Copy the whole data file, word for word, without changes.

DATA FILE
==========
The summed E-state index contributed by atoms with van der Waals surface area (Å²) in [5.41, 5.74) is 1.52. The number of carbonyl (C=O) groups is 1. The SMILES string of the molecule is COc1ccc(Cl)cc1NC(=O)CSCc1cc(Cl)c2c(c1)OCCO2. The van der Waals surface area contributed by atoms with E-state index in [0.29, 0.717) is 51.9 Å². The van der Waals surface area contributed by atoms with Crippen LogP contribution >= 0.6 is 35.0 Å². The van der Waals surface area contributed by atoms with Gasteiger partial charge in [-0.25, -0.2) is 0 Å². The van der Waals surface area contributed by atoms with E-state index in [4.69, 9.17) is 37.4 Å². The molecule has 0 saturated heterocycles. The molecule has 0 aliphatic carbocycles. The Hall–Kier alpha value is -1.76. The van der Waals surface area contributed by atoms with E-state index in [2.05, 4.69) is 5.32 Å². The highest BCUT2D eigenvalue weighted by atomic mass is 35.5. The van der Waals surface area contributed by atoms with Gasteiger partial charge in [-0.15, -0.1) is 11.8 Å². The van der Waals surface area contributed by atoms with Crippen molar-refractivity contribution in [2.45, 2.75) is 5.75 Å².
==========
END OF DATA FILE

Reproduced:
The summed E-state index contributed by atoms with van der Waals surface area (Å²) in [5.41, 5.74) is 1.52. The number of carbonyl (C=O) groups is 1. The SMILES string of the molecule is COc1ccc(Cl)cc1NC(=O)CSCc1cc(Cl)c2c(c1)OCCO2. The van der Waals surface area contributed by atoms with E-state index in [0.29, 0.717) is 51.9 Å². The van der Waals surface area contributed by atoms with Crippen LogP contribution >= 0.6 is 35.0 Å². The van der Waals surface area contributed by atoms with Gasteiger partial charge in [-0.25, -0.2) is 0 Å². The van der Waals surface area contributed by atoms with E-state index in [4.69, 9.17) is 37.4 Å². The molecule has 0 saturated heterocycles. The molecule has 0 aliphatic carbocycles. The Hall–Kier alpha value is -1.76. The van der Waals surface area contributed by atoms with E-state index in [2.05, 4.69) is 5.32 Å². The highest BCUT2D eigenvalue weighted by atomic mass is 35.5. The van der Waals surface area contributed by atoms with Gasteiger partial charge in [-0.15, -0.1) is 11.8 Å². The van der Waals surface area contributed by atoms with Crippen molar-refractivity contribution in [2.45, 2.75) is 5.75 Å².